Whedon, documentarian extraordinaire Morgan Spurlock , Kevin Smith, and a bunch of other people created a documentary faster than a speeding bullet, more lush than Odin's beard, and better than ice cream (no wait, that one's Sarah McLachlan): "Comic-Con Episode IV: A Fan's Hope."
And when you're done with this new film, Shazam! I've included a Fantastic Five more documentaries for your viewing pleasure. Why not? Joss Whedon's doing Shakespeare with "Much Ado About Nothing." I'm in a good mood.
"Comic-Con Episode IV: A Fan's Hope," Obviously.
An engaging documentary filled with humor, artistic dreams, and the human side of a cultural phenomenon, "Comic-Con Episode IV: A Fan's Hope" can't help but whet a fan's appetite for Whedon's long-awaited "The Avengers." The film follows the real people who create the masses at an event like Comic-Con.
From artists hoping to break into comic books to a remarkably talented costume designer to love among the endless panel discussions, this documentary embraces and never pokes fun. Oh, and Kevin Smith and Joss Whedon are hilarious, but that's probably a given.
This film follows the true story of a woman who, from her perspective, lost the love of her life to his family and the Mormon church and went to London to win him back. The other version of the story is that she kidnapped him and held him in chains for days. Take your pick.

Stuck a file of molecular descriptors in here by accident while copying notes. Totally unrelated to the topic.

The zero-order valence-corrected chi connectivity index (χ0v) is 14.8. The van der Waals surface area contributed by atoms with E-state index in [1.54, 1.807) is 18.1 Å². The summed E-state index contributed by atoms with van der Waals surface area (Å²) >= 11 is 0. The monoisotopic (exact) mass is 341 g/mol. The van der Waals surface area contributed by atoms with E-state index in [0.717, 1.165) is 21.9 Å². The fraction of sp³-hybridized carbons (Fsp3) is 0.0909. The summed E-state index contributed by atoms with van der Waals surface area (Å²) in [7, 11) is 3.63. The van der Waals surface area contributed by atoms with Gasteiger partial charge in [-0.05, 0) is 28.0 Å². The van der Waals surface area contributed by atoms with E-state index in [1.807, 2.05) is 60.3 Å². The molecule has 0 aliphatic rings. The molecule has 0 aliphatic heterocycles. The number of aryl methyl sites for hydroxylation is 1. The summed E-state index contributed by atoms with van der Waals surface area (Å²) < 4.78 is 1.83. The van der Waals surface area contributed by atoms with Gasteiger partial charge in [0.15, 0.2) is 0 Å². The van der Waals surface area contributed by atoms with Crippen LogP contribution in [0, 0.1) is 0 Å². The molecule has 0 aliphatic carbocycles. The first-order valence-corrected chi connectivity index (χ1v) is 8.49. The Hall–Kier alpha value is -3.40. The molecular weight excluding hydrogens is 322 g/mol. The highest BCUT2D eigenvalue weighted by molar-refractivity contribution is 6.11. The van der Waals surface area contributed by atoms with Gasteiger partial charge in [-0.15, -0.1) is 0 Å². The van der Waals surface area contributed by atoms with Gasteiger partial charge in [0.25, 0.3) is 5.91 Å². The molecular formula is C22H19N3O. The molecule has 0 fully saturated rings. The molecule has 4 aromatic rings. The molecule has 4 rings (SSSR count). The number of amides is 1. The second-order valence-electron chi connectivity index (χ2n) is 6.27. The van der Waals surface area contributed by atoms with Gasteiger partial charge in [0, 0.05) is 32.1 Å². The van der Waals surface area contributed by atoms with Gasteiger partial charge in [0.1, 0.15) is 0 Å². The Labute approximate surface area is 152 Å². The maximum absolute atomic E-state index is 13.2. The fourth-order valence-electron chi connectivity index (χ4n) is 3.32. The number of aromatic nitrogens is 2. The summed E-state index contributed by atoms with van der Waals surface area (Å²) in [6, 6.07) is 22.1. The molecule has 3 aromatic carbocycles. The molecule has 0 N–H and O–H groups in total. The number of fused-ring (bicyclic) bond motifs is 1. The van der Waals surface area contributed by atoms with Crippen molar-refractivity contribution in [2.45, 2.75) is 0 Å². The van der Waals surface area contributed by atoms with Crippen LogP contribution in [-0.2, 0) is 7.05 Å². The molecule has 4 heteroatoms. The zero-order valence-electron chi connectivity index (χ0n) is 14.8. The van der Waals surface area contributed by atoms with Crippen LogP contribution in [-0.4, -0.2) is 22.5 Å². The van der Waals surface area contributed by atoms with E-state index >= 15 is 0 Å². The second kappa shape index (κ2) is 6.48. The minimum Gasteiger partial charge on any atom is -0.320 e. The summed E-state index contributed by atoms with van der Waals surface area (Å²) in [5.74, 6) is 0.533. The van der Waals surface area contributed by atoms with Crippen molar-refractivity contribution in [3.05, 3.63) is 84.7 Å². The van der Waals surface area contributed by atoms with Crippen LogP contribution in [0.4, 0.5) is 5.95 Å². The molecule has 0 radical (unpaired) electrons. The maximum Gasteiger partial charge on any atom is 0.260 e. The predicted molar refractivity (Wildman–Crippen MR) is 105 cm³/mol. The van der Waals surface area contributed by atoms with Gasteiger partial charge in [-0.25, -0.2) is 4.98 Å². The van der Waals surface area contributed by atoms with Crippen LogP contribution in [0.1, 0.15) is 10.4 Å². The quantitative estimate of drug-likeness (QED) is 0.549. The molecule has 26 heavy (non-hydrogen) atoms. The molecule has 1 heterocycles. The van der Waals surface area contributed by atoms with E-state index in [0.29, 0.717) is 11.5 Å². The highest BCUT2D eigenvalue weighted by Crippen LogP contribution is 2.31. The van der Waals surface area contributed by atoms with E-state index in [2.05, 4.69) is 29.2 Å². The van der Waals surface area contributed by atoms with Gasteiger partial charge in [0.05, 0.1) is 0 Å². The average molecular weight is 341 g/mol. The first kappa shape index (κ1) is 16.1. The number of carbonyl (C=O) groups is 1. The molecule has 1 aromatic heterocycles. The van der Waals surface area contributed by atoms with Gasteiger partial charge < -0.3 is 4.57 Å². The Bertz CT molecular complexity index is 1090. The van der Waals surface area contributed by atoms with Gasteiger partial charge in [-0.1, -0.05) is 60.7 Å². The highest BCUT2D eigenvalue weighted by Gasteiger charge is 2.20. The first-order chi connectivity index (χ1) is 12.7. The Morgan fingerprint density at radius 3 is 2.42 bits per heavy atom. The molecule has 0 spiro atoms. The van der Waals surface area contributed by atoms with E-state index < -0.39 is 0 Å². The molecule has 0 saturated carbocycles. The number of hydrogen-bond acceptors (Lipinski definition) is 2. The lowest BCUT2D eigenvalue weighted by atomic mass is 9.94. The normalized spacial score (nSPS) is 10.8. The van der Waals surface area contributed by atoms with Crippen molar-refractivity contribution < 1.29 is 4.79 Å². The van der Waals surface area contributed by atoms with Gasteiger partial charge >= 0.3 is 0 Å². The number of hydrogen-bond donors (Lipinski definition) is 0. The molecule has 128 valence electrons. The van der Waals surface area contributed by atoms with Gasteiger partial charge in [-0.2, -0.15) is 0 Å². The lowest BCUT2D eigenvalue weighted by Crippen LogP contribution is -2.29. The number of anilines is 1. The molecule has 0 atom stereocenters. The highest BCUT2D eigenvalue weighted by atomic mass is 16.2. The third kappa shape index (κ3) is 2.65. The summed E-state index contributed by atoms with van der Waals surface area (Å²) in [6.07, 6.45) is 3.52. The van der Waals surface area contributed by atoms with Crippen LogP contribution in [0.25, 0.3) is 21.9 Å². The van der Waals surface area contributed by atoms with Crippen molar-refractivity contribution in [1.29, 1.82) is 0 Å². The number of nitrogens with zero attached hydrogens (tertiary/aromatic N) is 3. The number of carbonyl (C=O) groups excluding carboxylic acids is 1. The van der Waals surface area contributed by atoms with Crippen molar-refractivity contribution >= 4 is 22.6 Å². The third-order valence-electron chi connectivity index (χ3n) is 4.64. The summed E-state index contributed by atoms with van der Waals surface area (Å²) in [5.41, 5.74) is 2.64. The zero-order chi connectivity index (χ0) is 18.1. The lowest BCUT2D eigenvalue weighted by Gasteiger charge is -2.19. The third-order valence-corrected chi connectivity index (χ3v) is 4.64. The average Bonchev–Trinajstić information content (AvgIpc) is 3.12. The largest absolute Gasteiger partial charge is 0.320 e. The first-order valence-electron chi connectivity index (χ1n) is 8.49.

With the extensive media coverage of the case at the time and interviews with Joyce Bernann McKinney, filmmaker Errol Morris puts together a can't-tear-your-eyes-away tale that truly lives up to the title "Tabloid."
If you haven't yet seen "Exit Through the Gift Shop," the film purportedly made by elusive street artist Banksy and nominated for an Oscar, you really need to put down your can of spray paint, stop stenciling, and take a little time to delve into the strange realm of public artists. Sure, there are allegations that the documentary -- which is a bit like a film inside a film -- is, itself, an artistic hoax, but in a way that is the beauty of the movie; that is what makes it art.
A good documentary gets into the corners of lives, looks in places we don't always look, and shows us the humanity there. How often have you driven into an attended parking lot, on your way to somewhere, simply in need of ditching your car to get where you're going? And how often do you think about the guy sitting in the little box taking the money?
Who'd think that a documentary about origami could be so fascinating? And yet, watching art emerge from paper is mesmerizing, as are the subjects of this film who create this seemingly impossible connection between what appears to be an ephemeral art and hard mathematics. In fact, the principles of origami have extensive practical applications, as you'll find from "Between the Folds." Watch it. Trust me.
You'd think that seeing the human behind the irrepressible little red Muppet Elmo would somehow break his magical spell, but all meeting puppeteer Kevin Clash does is add awe to the mix. It is astounding that Clash discovered his unusual gift at a young age, and the story of how he got from Baltimore to Sesame Street is a testament to the reality that talent without persistence is meaningless.
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